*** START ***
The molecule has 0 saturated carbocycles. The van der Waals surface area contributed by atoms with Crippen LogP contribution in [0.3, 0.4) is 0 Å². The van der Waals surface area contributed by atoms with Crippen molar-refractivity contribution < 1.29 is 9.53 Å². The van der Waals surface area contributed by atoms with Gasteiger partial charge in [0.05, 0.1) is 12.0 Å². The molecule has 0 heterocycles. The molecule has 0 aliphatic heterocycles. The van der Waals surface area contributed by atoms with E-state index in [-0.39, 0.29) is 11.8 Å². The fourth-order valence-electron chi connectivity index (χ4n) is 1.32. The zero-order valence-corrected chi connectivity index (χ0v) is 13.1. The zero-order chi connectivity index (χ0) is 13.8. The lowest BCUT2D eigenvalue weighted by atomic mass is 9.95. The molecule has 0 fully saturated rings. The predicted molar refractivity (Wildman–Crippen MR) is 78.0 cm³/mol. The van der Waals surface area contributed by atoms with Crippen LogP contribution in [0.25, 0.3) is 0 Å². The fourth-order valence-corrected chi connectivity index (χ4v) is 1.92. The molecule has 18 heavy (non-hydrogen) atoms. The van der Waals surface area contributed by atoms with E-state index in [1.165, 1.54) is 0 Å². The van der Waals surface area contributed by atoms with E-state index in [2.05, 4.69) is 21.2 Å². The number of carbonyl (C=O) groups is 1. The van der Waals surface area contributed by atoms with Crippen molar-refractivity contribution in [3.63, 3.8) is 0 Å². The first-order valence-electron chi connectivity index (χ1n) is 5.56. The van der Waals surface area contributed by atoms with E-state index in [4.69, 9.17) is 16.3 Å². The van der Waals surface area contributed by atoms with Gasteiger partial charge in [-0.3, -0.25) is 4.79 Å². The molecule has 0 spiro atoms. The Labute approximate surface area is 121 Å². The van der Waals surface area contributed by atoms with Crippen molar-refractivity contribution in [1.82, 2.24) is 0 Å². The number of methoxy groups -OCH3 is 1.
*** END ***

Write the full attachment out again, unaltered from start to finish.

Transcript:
The molecule has 0 saturated carbocycles. The van der Waals surface area contributed by atoms with Crippen LogP contribution in [0.3, 0.4) is 0 Å². The van der Waals surface area contributed by atoms with Crippen molar-refractivity contribution < 1.29 is 9.53 Å². The van der Waals surface area contributed by atoms with Gasteiger partial charge in [0.05, 0.1) is 12.0 Å². The molecule has 0 heterocycles. The molecule has 0 aliphatic heterocycles. The van der Waals surface area contributed by atoms with E-state index in [-0.39, 0.29) is 11.8 Å². The fourth-order valence-electron chi connectivity index (χ4n) is 1.32. The zero-order valence-corrected chi connectivity index (χ0v) is 13.1. The zero-order chi connectivity index (χ0) is 13.8. The lowest BCUT2D eigenvalue weighted by atomic mass is 9.95. The molecule has 0 fully saturated rings. The predicted molar refractivity (Wildman–Crippen MR) is 78.0 cm³/mol. The van der Waals surface area contributed by atoms with Crippen LogP contribution in [0.25, 0.3) is 0 Å². The fourth-order valence-corrected chi connectivity index (χ4v) is 1.92. The molecule has 18 heavy (non-hydrogen) atoms. The van der Waals surface area contributed by atoms with E-state index in [1.165, 1.54) is 0 Å². The van der Waals surface area contributed by atoms with E-state index in [2.05, 4.69) is 21.2 Å². The number of carbonyl (C=O) groups is 1. The van der Waals surface area contributed by atoms with Crippen molar-refractivity contribution in [3.63, 3.8) is 0 Å². The first-order valence-electron chi connectivity index (χ1n) is 5.56. The van der Waals surface area contributed by atoms with E-state index in [4.69, 9.17) is 16.3 Å². The van der Waals surface area contributed by atoms with Gasteiger partial charge in [-0.3, -0.25) is 4.79 Å². The molecule has 0 spiro atoms. The Labute approximate surface area is 121 Å². The van der Waals surface area contributed by atoms with Crippen molar-refractivity contribution in [1.82, 2.24) is 0 Å². The number of methoxy groups -OCH3 is 1.